Welcome to the Athenæum Academy!
Led by outstanding lecturers working at the top of their respective disciplines, these rigorous and engaging series are designed for passionate and dedicated life-long learners. Each series includes four lectures. To ensure an intimate educational experience, space is extremely limited.
We live at a time when fear of the Other stamps much of our politics (and nightmares): the threats of terrorism; the spectacle of old tribal hatreds and suspicions pitting one group against another, along racial and/or religious lines, whether it be Ferguson, Missouri or Sunni-Shia conflicts in the Middle East, or fears that our borders no longer protect us or keep us safe.
We know that History instructs us about such turmoil and dissension throughout the ages. So, too, does Literature. But whereas the historical record makes visible to us what actually happened, the literary depiction often has its sights on the psychological and ideological forces that both underlie and govern so much of our thinking and feeling, often without our being aware of it; art brings this occulted material to visibility, and it therefore both widens and deepens our optic on human behavior. At its most intense and intimate, literature helps us discover who we ourselves are, or might become. Could Othering be a strategic component of Identity itself?
In these four sessions, we will examine a series of texts drawn from the Renaissance to our own time (Shakespeare, Melville, Kafka, Coetzee). Each is the site of conflict, indeed internecine war. Each shines its beam on the roiling forces that seed prejudice and hatred, and each reminds us just how easy it is – and has been throughout history – to ‘exit the Human.’ Exiting the Human is no science fiction concept: it is the elemental – sometimes quotidian, sometimes invisible – violence done to Others when they are deemed no longer ‘human.’
Members: $175. Non-members: $225.*
*Register for both sessions to receive a $50 discount. Members, that means your first session would be completely free!
Saturday, February 4, 10am-12pm
We begin with a general discussion of the text with emphasis on modern concerns, such as city anarchy, racial and sexual violence, and especially Iago’s plot to turn Othello into the beast he becomes, which hinges on Othello’s latent insecurity as Moor-in-Venice – an insecurity Iago brilliantly understands and exploits to the hilt. Desdemona, too often seen as quasi-Victorian maiden, is a feisty woman who will not be trapped by the conventions of her day: she accepts only Othello but also her sexuality and freedom, and she dies for it. The ‘trip from Venice to Cypress’ will be looked at as the key figurative trajectory on show in the exact center of the play, Act III, Scene 3, for it shows us how Iago succeeds in ‘transforming’ Othello and riddling him with self-doubt. Finally, we will consider the question of self-knowledge, traditionally posited as tragic requirement, but arguable here. Does Othello take the measure of his actions? Do we?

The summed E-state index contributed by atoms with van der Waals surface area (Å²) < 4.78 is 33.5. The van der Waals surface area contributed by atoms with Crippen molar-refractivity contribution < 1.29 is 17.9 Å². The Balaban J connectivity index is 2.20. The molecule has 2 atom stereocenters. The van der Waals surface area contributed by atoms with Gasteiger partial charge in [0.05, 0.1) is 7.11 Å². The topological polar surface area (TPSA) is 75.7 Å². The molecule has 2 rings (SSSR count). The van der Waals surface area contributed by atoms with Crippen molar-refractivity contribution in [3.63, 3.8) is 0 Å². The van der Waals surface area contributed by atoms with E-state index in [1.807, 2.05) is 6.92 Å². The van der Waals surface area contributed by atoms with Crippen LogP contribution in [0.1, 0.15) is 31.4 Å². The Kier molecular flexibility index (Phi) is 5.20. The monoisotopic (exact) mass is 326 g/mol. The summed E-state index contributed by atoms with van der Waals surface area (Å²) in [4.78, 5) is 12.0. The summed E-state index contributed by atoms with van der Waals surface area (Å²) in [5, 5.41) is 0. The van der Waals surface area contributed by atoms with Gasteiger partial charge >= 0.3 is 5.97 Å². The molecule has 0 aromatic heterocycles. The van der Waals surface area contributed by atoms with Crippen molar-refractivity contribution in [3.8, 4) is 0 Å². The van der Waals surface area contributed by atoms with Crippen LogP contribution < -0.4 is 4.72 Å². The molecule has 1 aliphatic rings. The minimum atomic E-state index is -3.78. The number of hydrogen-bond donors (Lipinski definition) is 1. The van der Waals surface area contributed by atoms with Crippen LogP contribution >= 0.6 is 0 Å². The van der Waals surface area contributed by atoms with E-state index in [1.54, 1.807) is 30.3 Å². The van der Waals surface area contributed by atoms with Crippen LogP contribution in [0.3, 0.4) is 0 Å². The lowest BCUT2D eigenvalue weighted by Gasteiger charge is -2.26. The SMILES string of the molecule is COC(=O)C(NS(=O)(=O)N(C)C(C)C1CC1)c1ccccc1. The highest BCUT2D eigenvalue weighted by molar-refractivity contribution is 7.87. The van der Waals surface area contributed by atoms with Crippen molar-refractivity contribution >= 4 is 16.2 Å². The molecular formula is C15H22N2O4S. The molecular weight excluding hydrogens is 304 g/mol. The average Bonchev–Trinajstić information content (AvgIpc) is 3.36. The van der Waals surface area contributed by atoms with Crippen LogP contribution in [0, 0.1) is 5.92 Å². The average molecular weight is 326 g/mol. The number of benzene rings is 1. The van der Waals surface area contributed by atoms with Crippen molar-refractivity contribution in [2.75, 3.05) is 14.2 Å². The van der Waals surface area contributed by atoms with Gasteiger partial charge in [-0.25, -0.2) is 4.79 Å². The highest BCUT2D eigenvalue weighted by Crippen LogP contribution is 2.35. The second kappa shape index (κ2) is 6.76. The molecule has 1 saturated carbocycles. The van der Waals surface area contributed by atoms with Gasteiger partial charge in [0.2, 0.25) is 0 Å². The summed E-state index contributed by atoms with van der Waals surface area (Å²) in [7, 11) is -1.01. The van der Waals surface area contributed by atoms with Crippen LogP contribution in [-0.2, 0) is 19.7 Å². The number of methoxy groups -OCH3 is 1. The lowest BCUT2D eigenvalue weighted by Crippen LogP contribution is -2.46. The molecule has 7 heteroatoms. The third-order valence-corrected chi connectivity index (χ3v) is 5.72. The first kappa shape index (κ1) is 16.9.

Saturday, February 11, 10am-12pm
Melville’s “Benito Cereno”
“Benito Cereno” (1855) is arguably the most brilliant and under-recognized narrative about Race and role-playing in mid 19th century American literature; Melville’s enlists, as is typical of him, ‘innocence’ as his ‘lens’ for telling the who-dunnit story he has in mind (based on a real incident). Written before the Civil War, this story hinges on a view of both Africans and the debate on slavery in 1850s, with reference to other events and figures, including Toussaint l’Ouverture and Nat Turner. Like Moby Dick, “Cereno” is larded with factual, indeed documentary, information, yet it dazzles us even more because of its brilliant notion of ‘play-acting’ as the key to the text. Melville’s loaded triad of American captain, Spanish nobleman, and African slave complicates all notions of easy judgment. In the final analysis, this story is about the workings of power, and it illustrates the modern precept that subjectivity itself is ‘constructed.’
Saturday, February 18, 10am-12pm
Kafka’s “Metamorphosis” and “In the Penal Colony”
The first story, about a man transformed into insect, is the canonical version of ‘othering,’ and it speaks to the frightening ease with which one can ‘exit the human’ (as Deleuze and Guattari put it); the myriad ways the story can be read: artist parable, Christ story, schlemiel, etc. We soon realize that there are many metamorphoses in play in this severe yet funny text, and it delivers an unforgettable picture of family relationships. The second story, less well known, is a grim but fascinating parable about the nature not only of justice and penal systems – a topic much on our minds today – but also about language and the body; it will be seen that the story has distinct religious overtones, and that it stages the most elemental drama in human experience: how we understand. Finally, we will recognize in both stories a radical view of knowing as metamorphosis: it is worth considering just how scary such a model might be.
Saturday, February 25, 10am-12pm
It can be argued that Disgrace stands in relation to our time as King Lear does to its time. It contains a veritable Pandora’s box of topical issues: sexual abuse, racial abuse, violence of many stripes, the sins of Colonialism, and the ‘necessity of making friends with Death,’ as Freud memorably said of Lear. One’s view of this bristling text hinges a great deal on one’s age and gender, as anyone who has taught it has come to realize. Yet, the novel reaches even beyond its engagement with the colonialist legacies in Africa; as its title suggests, this story illustrates remarkable views of ‘grace’ and ‘disgrace’; finally, it is worth noting that Coetzee is a passionate ‘animal rights’ person, and that also shows in this spare narrative: borrowing again from Lear, Coetzee also testifies to the reality of ‘bare fork’d animals’ as ground zero, yet he does so in shockingly non-metaphoric ways; here might be the ethical payload of this novel.